Few developers have as impressive a body of work as Irrational Games. The folks behind System Shock and the first Bioshock, have produced some of the most intelligent and thought-provoking games in the medium’s history. Since its unveiling in 2010, expectations have been extremely high for the studio’s first release since 2007. Amazingly, Ken Levine and company have surpassed their last effort with Bioshock Infinite.
[pullquote_left]Â InfiniteÂ is a title which rewards multiple playthroughs with a deeper appreciation for the game’s artistry and ambition[/pullquote_left]Set in 1912, Infinite tells the tale of Booker Dewitt, a broken man who is sent to find a young lady named Elizabeth to square a debt. Held captive by the fanatical Father Comstock in the floating city of Columbia, it is not immediately clear what is so special about her.Â Infinite’s narrative plays out over 12 or so hours and covers familiar Bioshock themes like choice and free will, whilst exploring all new territory such as religion, racism and xenophobia. Artfully paced and scripted, the plot contains moments which you will never forget. Infinite is a title which rewards multiple playthroughs with a deeper appreciation for the game’s artistry and ambition. The final thirty minutes is hauntingly beautiful, and will linger with you long after the final credits.
The gameÂ plays similarly to its predecessors with Booker having access to a host of traditional weaponry and vigors, the successor toÂ Bioshock’sÂ plasmids.
Unfortunately, gun combat is an unsatisfying experience. The controls aren’t as tight as you’d expect in a shooter, resulting in some frustration when attempting to line up a long distance headshot. Initial appearances seem to indicate thatÂ InfiniteÂ boasts a large array of firearms. However, it soon becomes clear that the number is inflated by several functionally identical guns representing each faction (e.g. Founders’ China Broom Shotgun and the Vox Populi’s Heater). Another strange omission is the absence of any visual difference when you upgrade your firearms. It’s a small but disappointing change considering how the variations added such character to the arsenal in past Bioshock games.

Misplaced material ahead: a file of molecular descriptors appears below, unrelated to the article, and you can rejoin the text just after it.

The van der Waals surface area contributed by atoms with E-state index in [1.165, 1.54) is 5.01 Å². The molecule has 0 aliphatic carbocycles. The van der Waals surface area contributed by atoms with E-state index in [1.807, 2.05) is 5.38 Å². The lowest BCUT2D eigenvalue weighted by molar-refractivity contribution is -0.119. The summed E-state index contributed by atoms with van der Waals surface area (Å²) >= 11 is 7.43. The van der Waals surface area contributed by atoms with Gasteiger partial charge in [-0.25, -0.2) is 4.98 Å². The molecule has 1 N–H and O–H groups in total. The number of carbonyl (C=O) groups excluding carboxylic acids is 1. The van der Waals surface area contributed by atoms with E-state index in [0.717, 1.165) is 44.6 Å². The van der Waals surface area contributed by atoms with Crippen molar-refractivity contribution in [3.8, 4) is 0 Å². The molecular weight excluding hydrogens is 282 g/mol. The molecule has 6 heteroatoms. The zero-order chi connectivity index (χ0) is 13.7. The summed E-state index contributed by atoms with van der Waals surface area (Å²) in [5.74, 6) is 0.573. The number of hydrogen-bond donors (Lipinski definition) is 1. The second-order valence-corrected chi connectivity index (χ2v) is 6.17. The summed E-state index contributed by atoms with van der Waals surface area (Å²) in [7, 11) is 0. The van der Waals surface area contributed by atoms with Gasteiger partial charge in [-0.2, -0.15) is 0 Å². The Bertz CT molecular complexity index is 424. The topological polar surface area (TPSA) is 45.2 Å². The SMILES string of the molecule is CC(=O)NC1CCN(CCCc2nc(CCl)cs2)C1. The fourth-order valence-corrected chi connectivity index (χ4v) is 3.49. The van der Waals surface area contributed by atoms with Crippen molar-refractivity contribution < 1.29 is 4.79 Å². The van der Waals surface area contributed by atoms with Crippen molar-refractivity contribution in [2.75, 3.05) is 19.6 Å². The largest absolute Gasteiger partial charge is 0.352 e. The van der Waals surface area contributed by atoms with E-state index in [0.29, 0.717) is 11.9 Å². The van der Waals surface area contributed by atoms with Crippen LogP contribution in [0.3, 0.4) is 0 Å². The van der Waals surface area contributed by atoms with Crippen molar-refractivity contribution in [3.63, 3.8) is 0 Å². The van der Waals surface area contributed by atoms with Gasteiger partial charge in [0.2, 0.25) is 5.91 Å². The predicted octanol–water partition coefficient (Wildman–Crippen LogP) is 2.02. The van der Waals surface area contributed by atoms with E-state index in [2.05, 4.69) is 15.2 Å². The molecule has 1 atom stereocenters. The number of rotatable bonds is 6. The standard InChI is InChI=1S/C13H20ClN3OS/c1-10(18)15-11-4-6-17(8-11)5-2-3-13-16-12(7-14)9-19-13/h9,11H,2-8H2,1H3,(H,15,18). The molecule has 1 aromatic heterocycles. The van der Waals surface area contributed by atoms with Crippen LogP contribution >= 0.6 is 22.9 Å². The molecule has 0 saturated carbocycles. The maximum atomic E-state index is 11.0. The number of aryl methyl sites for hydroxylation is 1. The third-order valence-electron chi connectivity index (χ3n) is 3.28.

In contrast, vigors are a blast to use. Â Players can choose to use the vigors in a direct assault by hurling/blasting enemies, or by laying traps. It’s also possible to upgrade vigors, Â adding perks such as the ability to chain hits. The total number of vigors is noticeably reduced compared to the number of plasmids in previous titles. The most conspicuous omission is Telekinesis, a fan fave from Bioshock and an ability which was prominently featured at Irrational’s E3 2010 demo of the game.
[quote]The game presents players with a vast city to explore… but we’re left swinging about in circles, thus breaking the immersion.[/quote]New features come in the form of the Sky-hook and Elizabeth’s role on the battlefield. The Sky-hook provides Booker with a vicious melee attack and a means of traversing Columbia via Sky-lines; a human monorail system. Zipping along the Sky-lines inject a dose of verticality into combat encounters, presenting the player with a number of interesting strategic options such as the one-hit kill Sky-line execution. Ironically, the Sky-lines highlight the linearity of Infinite’s level design. The game presents players with a vast city to explore… but we’re left swinging about in circles, thus breaking the immersion.
On the other hand, Elizabeth’s contributions serve to draw us deeper into the world. Unlike companions in other games, Elizabeth is fully capable of taking care of herself. When the bullets begin to fly, she’ll scour the battlefield for health, salts and ammo, providing Booker with a steady supply when battling hordes of enemies. She is also capable of opening tears in reality, pulling in turrets, ammo and cover for Booker’s use. These abilities can prove extremely useful onÂ Infinite’sÂ higher difficulty levels, and Â serve to inject some freshness into the overall gameplay package.